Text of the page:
Social entrep helps tribes

A SOCIAL entrepreneur has intensified her company’s help to Mindanao tribes in enhancing the quality as well as marketing their products.

At the Wednesdays forum @ Habi at Kape – Abreeza yesterday, Mary Ann Montemayor of Kaayo Modern Mindanao said her company has been intensifying the promotion of the products of Mindanao tribes that it is helping.

Kaayo is an enterprise that is helping Mindanao tribes transform their creations like woven cloths into marketable products.

“It is our way to introduce Mindanao to the market by promoting indigenous apparel,” said Montemayor who recently was named as one of the 10 awardees of the Association of Southeast Asian Nations Outstanding Women Entrepreneurs as three of them are from the city.

This developed as Montemayor’s group is looking at helping the weavers of Marawi City once the conflict in the city ceases. “The Marawi weavers are very good weavers,” she said, adding that her group will partner with other groups that would provide livelihood to the residents of the city once the rebuilding process starts.

Among those that the enterprise is helping are the T’boli tribe in Lake Sebu, South Cotabato and the Bagobo Tagabawa tribe in Davao as they produce traditional fans and head cloth, respectively.

In Lake Sebu, she said her group is helping five people’s organizations that are into weaving, beading, and embroidery.

Motemayor added that her company is also helping the Bagobo Tagabawa tribe in marketing their “tangkulo,” a woven head cloth which the market has recognized. “This is helping our IPs (indigenous peoples) as they depend on the production of traditional creations for livelihood and that we can mainstream (these products),” she added.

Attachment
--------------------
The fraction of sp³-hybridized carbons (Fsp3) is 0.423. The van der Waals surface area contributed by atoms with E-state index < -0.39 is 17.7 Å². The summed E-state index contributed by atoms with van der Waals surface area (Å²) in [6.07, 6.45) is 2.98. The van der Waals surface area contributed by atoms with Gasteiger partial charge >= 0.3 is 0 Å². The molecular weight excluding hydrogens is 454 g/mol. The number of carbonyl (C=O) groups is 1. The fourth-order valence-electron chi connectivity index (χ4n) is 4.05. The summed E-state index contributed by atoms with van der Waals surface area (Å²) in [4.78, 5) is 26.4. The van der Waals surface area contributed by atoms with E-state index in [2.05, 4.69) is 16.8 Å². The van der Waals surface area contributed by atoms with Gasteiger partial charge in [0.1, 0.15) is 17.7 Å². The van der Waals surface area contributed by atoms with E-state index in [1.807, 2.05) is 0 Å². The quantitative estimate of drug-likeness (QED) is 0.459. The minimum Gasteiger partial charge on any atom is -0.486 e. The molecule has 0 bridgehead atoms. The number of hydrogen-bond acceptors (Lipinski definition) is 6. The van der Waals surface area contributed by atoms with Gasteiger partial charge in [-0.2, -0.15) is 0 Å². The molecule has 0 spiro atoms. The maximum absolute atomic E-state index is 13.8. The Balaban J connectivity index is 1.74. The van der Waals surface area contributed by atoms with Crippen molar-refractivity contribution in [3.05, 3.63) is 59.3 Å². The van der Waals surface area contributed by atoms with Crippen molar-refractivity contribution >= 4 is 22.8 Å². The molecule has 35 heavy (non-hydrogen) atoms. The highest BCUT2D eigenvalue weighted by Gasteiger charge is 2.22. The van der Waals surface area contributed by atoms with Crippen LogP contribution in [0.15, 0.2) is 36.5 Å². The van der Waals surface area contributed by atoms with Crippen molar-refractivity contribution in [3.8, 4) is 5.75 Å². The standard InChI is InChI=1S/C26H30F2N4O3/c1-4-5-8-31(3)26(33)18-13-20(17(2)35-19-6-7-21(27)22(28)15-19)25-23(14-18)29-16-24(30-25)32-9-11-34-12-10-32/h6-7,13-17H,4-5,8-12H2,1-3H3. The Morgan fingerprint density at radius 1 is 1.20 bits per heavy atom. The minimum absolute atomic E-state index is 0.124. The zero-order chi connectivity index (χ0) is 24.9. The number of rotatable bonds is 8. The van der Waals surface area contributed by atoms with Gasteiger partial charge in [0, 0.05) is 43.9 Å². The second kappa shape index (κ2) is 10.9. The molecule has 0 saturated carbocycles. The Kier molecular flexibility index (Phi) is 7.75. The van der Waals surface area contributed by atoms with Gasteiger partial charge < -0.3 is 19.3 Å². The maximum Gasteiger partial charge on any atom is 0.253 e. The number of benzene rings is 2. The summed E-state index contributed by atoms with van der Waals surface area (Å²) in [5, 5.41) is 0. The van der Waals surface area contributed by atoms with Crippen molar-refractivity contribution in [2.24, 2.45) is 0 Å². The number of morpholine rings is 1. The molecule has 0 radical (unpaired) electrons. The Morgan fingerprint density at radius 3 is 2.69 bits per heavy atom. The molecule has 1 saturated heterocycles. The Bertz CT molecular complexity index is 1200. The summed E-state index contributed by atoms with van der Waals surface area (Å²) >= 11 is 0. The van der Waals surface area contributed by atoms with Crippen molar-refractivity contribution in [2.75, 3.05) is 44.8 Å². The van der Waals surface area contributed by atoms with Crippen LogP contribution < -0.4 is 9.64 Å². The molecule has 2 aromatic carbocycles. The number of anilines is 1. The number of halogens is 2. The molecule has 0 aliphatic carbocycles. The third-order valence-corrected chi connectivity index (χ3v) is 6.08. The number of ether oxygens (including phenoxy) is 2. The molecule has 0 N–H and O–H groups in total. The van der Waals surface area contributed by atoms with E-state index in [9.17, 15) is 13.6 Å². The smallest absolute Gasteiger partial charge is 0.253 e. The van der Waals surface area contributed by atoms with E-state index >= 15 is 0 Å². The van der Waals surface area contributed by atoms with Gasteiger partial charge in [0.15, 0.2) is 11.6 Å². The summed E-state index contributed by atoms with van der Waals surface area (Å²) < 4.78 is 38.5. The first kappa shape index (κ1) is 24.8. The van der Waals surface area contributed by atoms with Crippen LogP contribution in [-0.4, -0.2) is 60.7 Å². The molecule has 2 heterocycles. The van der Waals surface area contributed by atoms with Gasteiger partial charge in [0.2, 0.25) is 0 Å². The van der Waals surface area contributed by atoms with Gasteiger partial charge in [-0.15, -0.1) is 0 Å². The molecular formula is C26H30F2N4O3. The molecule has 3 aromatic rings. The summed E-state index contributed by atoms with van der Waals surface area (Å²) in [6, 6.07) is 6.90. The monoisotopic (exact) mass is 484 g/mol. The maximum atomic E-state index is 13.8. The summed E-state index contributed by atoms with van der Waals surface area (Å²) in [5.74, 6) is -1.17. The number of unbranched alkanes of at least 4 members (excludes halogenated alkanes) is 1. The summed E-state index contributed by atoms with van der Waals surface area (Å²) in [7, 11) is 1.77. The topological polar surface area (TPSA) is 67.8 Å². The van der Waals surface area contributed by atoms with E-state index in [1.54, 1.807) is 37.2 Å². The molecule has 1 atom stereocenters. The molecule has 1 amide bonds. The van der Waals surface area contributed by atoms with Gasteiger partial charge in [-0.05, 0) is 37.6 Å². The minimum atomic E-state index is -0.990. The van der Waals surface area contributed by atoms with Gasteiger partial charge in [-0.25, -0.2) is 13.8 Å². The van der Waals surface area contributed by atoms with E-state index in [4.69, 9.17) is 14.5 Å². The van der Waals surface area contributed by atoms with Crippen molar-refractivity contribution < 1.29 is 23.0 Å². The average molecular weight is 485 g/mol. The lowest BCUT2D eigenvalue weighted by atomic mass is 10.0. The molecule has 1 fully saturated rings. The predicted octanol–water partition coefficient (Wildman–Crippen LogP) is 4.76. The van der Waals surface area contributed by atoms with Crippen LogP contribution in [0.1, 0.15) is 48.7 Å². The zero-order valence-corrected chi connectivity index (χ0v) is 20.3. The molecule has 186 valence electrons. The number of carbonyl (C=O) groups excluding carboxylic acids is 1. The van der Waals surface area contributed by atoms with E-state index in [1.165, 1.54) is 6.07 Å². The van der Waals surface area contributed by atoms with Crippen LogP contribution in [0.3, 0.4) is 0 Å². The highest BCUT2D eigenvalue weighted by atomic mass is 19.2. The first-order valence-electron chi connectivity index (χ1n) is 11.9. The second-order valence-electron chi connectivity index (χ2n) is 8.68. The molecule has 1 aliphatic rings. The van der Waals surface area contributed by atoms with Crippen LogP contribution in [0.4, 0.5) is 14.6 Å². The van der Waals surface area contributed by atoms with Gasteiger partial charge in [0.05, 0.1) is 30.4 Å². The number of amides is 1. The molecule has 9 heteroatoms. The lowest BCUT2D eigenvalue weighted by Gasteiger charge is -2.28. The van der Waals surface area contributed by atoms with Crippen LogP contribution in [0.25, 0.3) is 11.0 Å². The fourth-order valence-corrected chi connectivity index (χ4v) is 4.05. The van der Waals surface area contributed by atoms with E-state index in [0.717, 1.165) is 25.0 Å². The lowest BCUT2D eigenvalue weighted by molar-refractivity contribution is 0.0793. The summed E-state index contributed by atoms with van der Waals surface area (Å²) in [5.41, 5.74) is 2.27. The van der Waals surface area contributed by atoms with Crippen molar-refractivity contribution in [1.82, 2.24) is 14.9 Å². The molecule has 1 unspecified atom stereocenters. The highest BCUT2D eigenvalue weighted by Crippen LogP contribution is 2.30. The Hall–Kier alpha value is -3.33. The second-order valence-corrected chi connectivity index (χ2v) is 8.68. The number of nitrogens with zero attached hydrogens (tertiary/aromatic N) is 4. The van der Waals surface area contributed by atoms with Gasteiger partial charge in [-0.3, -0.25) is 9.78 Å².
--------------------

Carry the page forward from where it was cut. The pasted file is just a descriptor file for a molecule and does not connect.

Montemayor said Casa Mercedes Inc., the oldest fan maker in the Philippines at about 60 years, has started discussing with her group the mass production of traditional fans that will incorporate T’boli and Bagobo designs.

These fans, she added, will be sold in major department stores in Manila.

She said the tribes have increased their production by teaching other members of their tribes the skills necessary sothey can join in the endeavor. For example, initially the Bagobo-Tagabawa tribe could only produce 12 woven head cloths a month, but their production has increased 10 folds as more and more members are joining the activity.

But Kaayo is trying to ensure that the authenticity of the products by consulting the communities including the cultural aspects of production.

 Further, Montemayor added that they intend to prioritize the weaves from Marawi City as the place is capable of producing strong woven materials. This will also be a way for the company to take part in helping those affected by the recent armed conflict in the city.

“The Marawi weavers are very good weavers. With this, we can make use of all the weaves of Marawi and turn them into products,” Montemayor said.

Posted in Business